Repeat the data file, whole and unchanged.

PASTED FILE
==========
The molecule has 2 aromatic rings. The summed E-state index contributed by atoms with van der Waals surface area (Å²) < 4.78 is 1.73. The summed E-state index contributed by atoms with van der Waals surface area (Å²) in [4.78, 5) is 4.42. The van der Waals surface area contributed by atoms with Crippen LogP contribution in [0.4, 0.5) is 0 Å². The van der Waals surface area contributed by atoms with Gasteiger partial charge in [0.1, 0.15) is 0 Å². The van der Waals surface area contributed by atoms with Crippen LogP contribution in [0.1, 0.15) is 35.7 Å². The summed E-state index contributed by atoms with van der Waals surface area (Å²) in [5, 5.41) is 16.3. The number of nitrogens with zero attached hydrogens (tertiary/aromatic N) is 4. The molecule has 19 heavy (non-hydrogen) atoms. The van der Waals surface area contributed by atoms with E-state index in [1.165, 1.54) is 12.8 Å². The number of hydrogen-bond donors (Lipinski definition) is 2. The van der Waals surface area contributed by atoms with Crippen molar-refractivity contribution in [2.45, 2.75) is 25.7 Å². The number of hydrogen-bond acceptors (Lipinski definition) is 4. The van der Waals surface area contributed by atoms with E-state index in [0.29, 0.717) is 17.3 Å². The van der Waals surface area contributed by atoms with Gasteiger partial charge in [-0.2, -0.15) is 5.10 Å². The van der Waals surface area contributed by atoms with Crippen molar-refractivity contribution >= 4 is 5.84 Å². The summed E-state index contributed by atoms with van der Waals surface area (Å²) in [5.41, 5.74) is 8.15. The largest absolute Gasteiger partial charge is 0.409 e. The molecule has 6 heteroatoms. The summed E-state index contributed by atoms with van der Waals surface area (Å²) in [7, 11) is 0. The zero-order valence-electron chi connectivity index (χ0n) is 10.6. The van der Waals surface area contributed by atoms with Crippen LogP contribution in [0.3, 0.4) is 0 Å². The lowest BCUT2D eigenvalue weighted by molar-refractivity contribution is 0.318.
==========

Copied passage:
The molecule has 2 aromatic rings. The summed E-state index contributed by atoms with van der Waals surface area (Å²) < 4.78 is 1.73. The summed E-state index contributed by atoms with van der Waals surface area (Å²) in [4.78, 5) is 4.42. The van der Waals surface area contributed by atoms with Crippen LogP contribution in [0.4, 0.5) is 0 Å². The van der Waals surface area contributed by atoms with Gasteiger partial charge in [0.1, 0.15) is 0 Å². The van der Waals surface area contributed by atoms with Crippen LogP contribution in [0.1, 0.15) is 35.7 Å². The summed E-state index contributed by atoms with van der Waals surface area (Å²) in [5, 5.41) is 16.3. The number of nitrogens with zero attached hydrogens (tertiary/aromatic N) is 4. The molecule has 19 heavy (non-hydrogen) atoms. The van der Waals surface area contributed by atoms with E-state index in [1.165, 1.54) is 12.8 Å². The number of hydrogen-bond donors (Lipinski definition) is 2. The van der Waals surface area contributed by atoms with Crippen molar-refractivity contribution in [2.45, 2.75) is 25.7 Å². The number of hydrogen-bond acceptors (Lipinski definition) is 4. The van der Waals surface area contributed by atoms with E-state index in [0.29, 0.717) is 17.3 Å². The van der Waals surface area contributed by atoms with Gasteiger partial charge in [-0.2, -0.15) is 5.10 Å². The van der Waals surface area contributed by atoms with Crippen molar-refractivity contribution >= 4 is 5.84 Å². The summed E-state index contributed by atoms with van der Waals surface area (Å²) in [5.41, 5.74) is 8.15. The largest absolute Gasteiger partial charge is 0.409 e. The molecule has 6 heteroatoms. The summed E-state index contributed by atoms with van der Waals surface area (Å²) in [7, 11) is 0. The zero-order valence-electron chi connectivity index (χ0n) is 10.6. The van der Waals surface area contributed by atoms with Crippen LogP contribution in [0.3, 0.4) is 0 Å². The lowest BCUT2D eigenvalue weighted by molar-refractivity contribution is 0.318.